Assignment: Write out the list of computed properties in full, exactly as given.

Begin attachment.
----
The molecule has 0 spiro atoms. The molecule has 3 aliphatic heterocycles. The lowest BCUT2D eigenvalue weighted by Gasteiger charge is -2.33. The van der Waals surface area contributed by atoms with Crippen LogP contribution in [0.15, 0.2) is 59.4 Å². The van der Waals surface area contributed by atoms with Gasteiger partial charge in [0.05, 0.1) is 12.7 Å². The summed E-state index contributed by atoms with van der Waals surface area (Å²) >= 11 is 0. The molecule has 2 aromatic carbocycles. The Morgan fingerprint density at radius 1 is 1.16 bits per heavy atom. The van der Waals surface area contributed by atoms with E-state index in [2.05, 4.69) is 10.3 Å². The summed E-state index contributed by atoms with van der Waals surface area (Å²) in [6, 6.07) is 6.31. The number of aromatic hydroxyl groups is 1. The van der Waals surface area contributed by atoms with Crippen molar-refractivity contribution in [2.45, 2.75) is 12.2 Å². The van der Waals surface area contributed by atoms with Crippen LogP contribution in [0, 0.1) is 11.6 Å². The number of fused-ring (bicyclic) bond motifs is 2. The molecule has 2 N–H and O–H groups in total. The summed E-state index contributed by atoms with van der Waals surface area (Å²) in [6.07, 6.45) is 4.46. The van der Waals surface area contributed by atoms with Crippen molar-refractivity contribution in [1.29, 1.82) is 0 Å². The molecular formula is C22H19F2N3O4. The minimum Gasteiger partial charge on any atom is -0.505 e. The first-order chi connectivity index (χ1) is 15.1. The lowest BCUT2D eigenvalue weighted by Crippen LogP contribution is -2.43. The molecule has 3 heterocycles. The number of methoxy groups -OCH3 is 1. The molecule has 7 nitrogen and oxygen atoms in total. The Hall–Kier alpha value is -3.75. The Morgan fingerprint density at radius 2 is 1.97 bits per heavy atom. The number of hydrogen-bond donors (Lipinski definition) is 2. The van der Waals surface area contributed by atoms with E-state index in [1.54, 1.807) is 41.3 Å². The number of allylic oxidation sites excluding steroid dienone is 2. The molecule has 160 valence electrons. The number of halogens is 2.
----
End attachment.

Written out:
The molecule has 0 spiro atoms. The molecule has 3 aliphatic heterocycles. The lowest BCUT2D eigenvalue weighted by Gasteiger charge is -2.33. The van der Waals surface area contributed by atoms with Crippen LogP contribution in [0.15, 0.2) is 59.4 Å². The van der Waals surface area contributed by atoms with Gasteiger partial charge in [0.05, 0.1) is 12.7 Å². The summed E-state index contributed by atoms with van der Waals surface area (Å²) >= 11 is 0. The molecule has 2 aromatic carbocycles. The Morgan fingerprint density at radius 1 is 1.16 bits per heavy atom. The van der Waals surface area contributed by atoms with E-state index in [2.05, 4.69) is 10.3 Å². The summed E-state index contributed by atoms with van der Waals surface area (Å²) in [6, 6.07) is 6.31. The number of aromatic hydroxyl groups is 1. The van der Waals surface area contributed by atoms with Crippen molar-refractivity contribution in [2.45, 2.75) is 12.2 Å². The van der Waals surface area contributed by atoms with Crippen LogP contribution in [0, 0.1) is 11.6 Å². The number of fused-ring (bicyclic) bond motifs is 2. The molecule has 2 N–H and O–H groups in total. The summed E-state index contributed by atoms with van der Waals surface area (Å²) in [6.07, 6.45) is 4.46. The van der Waals surface area contributed by atoms with Crippen molar-refractivity contribution in [1.29, 1.82) is 0 Å². The molecular formula is C22H19F2N3O4. The minimum Gasteiger partial charge on any atom is -0.505 e. The first-order chi connectivity index (χ1) is 15.1. The lowest BCUT2D eigenvalue weighted by Crippen LogP contribution is -2.43. The molecule has 3 heterocycles. The number of methoxy groups -OCH3 is 1. The molecule has 7 nitrogen and oxygen atoms in total. The Hall–Kier alpha value is -3.75. The Morgan fingerprint density at radius 2 is 1.97 bits per heavy atom. The number of hydrogen-bond donors (Lipinski definition) is 2. The van der Waals surface area contributed by atoms with E-state index in [1.54, 1.807) is 41.3 Å². The number of allylic oxidation sites excluding steroid dienone is 2. The molecule has 160 valence electrons. The number of halogens is 2.